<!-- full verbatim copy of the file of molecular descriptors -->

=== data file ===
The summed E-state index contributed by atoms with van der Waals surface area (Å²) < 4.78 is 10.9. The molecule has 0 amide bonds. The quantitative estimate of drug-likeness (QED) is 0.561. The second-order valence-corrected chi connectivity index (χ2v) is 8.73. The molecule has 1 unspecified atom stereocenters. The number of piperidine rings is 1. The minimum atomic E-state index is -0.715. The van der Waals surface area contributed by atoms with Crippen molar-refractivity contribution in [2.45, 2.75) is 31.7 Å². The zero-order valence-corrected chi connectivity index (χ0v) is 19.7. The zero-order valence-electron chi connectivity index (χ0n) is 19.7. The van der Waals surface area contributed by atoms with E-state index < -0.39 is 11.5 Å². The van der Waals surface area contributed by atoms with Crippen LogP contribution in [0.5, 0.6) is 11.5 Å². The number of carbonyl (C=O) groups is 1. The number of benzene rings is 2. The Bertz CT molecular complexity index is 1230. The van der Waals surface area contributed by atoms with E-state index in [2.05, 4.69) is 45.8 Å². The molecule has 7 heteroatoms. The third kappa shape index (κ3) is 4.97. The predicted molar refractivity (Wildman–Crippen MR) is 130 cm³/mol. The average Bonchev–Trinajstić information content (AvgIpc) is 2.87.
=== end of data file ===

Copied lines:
The summed E-state index contributed by atoms with van der Waals surface area (Å²) < 4.78 is 10.9. The molecule has 0 amide bonds. The quantitative estimate of drug-likeness (QED) is 0.561. The second-order valence-corrected chi connectivity index (χ2v) is 8.73. The molecule has 1 unspecified atom stereocenters. The number of piperidine rings is 1. The minimum atomic E-state index is -0.715. The van der Waals surface area contributed by atoms with Crippen molar-refractivity contribution in [2.45, 2.75) is 31.7 Å². The zero-order valence-corrected chi connectivity index (χ0v) is 19.7. The zero-order valence-electron chi connectivity index (χ0n) is 19.7. The van der Waals surface area contributed by atoms with E-state index < -0.39 is 11.5 Å². The van der Waals surface area contributed by atoms with Crippen LogP contribution in [0.5, 0.6) is 11.5 Å². The number of carbonyl (C=O) groups is 1. The number of benzene rings is 2. The Bertz CT molecular complexity index is 1230. The van der Waals surface area contributed by atoms with E-state index in [2.05, 4.69) is 45.8 Å². The molecule has 7 heteroatoms. The third kappa shape index (κ3) is 4.97. The predicted molar refractivity (Wildman–Crippen MR) is 130 cm³/mol. The average Bonchev–Trinajstić information content (AvgIpc) is 2.87.